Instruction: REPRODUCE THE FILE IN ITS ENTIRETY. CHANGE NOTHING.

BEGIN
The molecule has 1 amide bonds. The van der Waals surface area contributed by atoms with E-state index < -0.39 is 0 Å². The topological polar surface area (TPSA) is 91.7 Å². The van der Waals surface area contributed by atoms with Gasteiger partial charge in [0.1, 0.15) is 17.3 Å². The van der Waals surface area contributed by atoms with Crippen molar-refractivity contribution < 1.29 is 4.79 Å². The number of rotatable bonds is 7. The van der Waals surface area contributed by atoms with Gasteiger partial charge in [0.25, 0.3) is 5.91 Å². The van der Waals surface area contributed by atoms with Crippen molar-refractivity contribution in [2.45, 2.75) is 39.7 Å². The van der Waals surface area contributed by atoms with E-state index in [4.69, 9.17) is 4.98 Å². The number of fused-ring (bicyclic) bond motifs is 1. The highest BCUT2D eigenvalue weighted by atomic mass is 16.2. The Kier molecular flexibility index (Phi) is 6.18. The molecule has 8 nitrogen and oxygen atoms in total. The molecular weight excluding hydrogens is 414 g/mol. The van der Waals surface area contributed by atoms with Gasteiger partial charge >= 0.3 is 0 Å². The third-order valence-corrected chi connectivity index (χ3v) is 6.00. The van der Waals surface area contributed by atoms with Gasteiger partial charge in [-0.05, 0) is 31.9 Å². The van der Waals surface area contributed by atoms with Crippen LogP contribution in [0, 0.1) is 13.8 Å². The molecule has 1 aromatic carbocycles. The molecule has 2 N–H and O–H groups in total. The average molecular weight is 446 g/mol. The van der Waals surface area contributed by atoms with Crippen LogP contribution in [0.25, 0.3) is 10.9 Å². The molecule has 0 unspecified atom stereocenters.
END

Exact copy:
The molecule has 1 amide bonds. The van der Waals surface area contributed by atoms with E-state index < -0.39 is 0 Å². The topological polar surface area (TPSA) is 91.7 Å². The van der Waals surface area contributed by atoms with Gasteiger partial charge in [0.1, 0.15) is 17.3 Å². The van der Waals surface area contributed by atoms with Crippen molar-refractivity contribution < 1.29 is 4.79 Å². The number of rotatable bonds is 7. The van der Waals surface area contributed by atoms with Gasteiger partial charge in [0.25, 0.3) is 5.91 Å². The van der Waals surface area contributed by atoms with Crippen molar-refractivity contribution in [2.45, 2.75) is 39.7 Å². The van der Waals surface area contributed by atoms with E-state index in [4.69, 9.17) is 4.98 Å². The number of fused-ring (bicyclic) bond motifs is 1. The highest BCUT2D eigenvalue weighted by atomic mass is 16.2. The Kier molecular flexibility index (Phi) is 6.18. The molecule has 8 nitrogen and oxygen atoms in total. The molecular weight excluding hydrogens is 414 g/mol. The van der Waals surface area contributed by atoms with Gasteiger partial charge >= 0.3 is 0 Å². The third-order valence-corrected chi connectivity index (χ3v) is 6.00. The van der Waals surface area contributed by atoms with Gasteiger partial charge in [-0.05, 0) is 31.9 Å². The van der Waals surface area contributed by atoms with Crippen LogP contribution in [0, 0.1) is 13.8 Å². The molecule has 1 aromatic carbocycles. The molecule has 2 N–H and O–H groups in total. The average molecular weight is 446 g/mol. The van der Waals surface area contributed by atoms with Crippen LogP contribution in [0.25, 0.3) is 10.9 Å². The molecule has 0 unspecified atom stereocenters.